Twenty minutes felt like hours, both because of what happened between when my boots first crunched across the hardened day-old snow and when I returned into the fire-warmed lodge and because of my body’s adverse reaction to anything below sixty degrees.
I stood underneath the canopied expanse over Michigan, and the very big God who created it came near.
In between the tears that dropped, one by one off my cheek and onto my woolen mittens, I heard the movements of those around me — also considering this message. The dark sky created a hiding place for the hundreds of hearts in that field, first exposed to the God whose eyes had been fixed on them since before they were born. The curtain was pulled back and a new dawn offered, in the night.
I’d grown up in church. I believed in Jesus. I had my own Bible. I paid homage, year-after-year, to His death just before devouring scores of peanut butter filled chocolate eggs. Our big events revolved around His big events.
But the notion of His appeal for relationship, however many times I may have heard it before, was new this night.
And as my fifteen year-old frame, wrapped in layers of long-johns and down, considered Him, His unraveling began.
I met Him at the nexus of need and newness.
I sometimes wonder now if, when I walked back into the gathering place that night, I knew my life would never be the same again.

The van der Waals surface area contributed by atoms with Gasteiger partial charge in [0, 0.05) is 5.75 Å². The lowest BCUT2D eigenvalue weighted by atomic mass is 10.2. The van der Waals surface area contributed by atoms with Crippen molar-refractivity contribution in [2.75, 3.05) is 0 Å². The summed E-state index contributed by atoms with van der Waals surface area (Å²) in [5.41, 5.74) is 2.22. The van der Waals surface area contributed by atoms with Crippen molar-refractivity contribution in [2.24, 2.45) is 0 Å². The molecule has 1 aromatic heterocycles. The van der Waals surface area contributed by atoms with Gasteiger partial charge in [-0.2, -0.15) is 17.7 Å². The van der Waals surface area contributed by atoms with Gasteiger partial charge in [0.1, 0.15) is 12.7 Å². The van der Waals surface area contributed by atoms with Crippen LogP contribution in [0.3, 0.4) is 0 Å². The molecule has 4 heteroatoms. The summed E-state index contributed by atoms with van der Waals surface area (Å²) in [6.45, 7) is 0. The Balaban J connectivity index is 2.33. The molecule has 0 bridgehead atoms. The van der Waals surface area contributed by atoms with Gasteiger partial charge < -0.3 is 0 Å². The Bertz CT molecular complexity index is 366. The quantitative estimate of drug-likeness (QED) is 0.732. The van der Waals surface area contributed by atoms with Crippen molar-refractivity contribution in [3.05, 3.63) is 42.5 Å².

We were made for new.
And November 13, 1992 was just the beginning of hundreds, if not thousands of “new’s” my life would encounter.
The enemy of God is the enemy of new, whispering to our spirits that true safety is found in familiarity. True life — in just slightly modifying the old.
But we, who are made up of cells that regenerate, were designed by a God who required a nearness to Him in order to have our whole being made new. Every single part of us was to be made new.
So my teenage angst that faced the scrutiny of a Father’s eye, who couldn’t wait to speak love into the veins of defeat that coursed through my self-consciousness called adolescence, was only just the beginning.
New marriage, Sara.
New view of your husband.
New alliances with those who could walk you through your dark valley.
New perspective on your body.
New approach towards the middle-of-the-night fears you’re embarrassed to speak about in anything but hushed tones.
New hope for what everyone else may have written off.
New eyes for what impact really is.
New words to write.
New brush with the Father. Over and over again.
Not just one little testimony of a life once saved by the indwelling Jesus, but pages and pages and pages and pages of personal testimonies of the the Man who just can not stop changing me.
I wondered, the morning after the biggest decision of my life (a decision which matched the magnitude of what I should wear on the first day of school — a big deal for this high-schooler), if I would get bored with this God. Would my desire fade? Would this crush end?
And in the months and years ahead, when it was threatened, it was always because I stopped seeing Him as the God of new. He’s never boring; but I can be.
The God of new makes all things new.
And He calls me to settle for nothing less than His fingerprints on every area of my life.